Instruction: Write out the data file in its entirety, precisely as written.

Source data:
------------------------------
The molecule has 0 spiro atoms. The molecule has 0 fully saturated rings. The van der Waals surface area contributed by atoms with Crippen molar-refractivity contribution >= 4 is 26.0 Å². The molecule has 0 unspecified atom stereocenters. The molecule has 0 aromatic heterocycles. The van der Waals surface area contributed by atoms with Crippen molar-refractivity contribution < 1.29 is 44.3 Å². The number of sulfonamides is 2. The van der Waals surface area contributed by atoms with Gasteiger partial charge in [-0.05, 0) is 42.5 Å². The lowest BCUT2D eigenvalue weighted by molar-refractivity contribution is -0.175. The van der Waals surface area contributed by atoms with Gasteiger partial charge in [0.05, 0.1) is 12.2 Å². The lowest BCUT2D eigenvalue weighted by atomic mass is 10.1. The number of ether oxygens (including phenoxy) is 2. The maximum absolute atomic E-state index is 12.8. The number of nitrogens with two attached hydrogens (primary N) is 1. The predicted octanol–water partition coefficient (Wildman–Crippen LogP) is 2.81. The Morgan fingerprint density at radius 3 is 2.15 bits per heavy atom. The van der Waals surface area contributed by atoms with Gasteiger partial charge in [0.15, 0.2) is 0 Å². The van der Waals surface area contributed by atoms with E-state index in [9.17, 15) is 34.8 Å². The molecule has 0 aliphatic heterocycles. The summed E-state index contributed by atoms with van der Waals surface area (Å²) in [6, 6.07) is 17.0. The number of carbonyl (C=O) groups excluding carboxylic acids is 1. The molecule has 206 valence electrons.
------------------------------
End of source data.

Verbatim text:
The molecule has 0 spiro atoms. The molecule has 0 fully saturated rings. The van der Waals surface area contributed by atoms with Crippen molar-refractivity contribution >= 4 is 26.0 Å². The molecule has 0 unspecified atom stereocenters. The molecule has 0 aromatic heterocycles. The van der Waals surface area contributed by atoms with Crippen molar-refractivity contribution < 1.29 is 44.3 Å². The number of sulfonamides is 2. The van der Waals surface area contributed by atoms with Gasteiger partial charge in [-0.05, 0) is 42.5 Å². The lowest BCUT2D eigenvalue weighted by molar-refractivity contribution is -0.175. The van der Waals surface area contributed by atoms with Gasteiger partial charge in [0.05, 0.1) is 12.2 Å². The lowest BCUT2D eigenvalue weighted by atomic mass is 10.1. The number of ether oxygens (including phenoxy) is 2. The maximum absolute atomic E-state index is 12.8. The number of nitrogens with two attached hydrogens (primary N) is 1. The predicted octanol–water partition coefficient (Wildman–Crippen LogP) is 2.81. The Morgan fingerprint density at radius 3 is 2.15 bits per heavy atom. The van der Waals surface area contributed by atoms with Gasteiger partial charge in [0.15, 0.2) is 0 Å². The van der Waals surface area contributed by atoms with E-state index in [9.17, 15) is 34.8 Å². The molecule has 0 aliphatic heterocycles. The summed E-state index contributed by atoms with van der Waals surface area (Å²) in [6, 6.07) is 17.0. The number of carbonyl (C=O) groups excluding carboxylic acids is 1. The molecule has 206 valence electrons.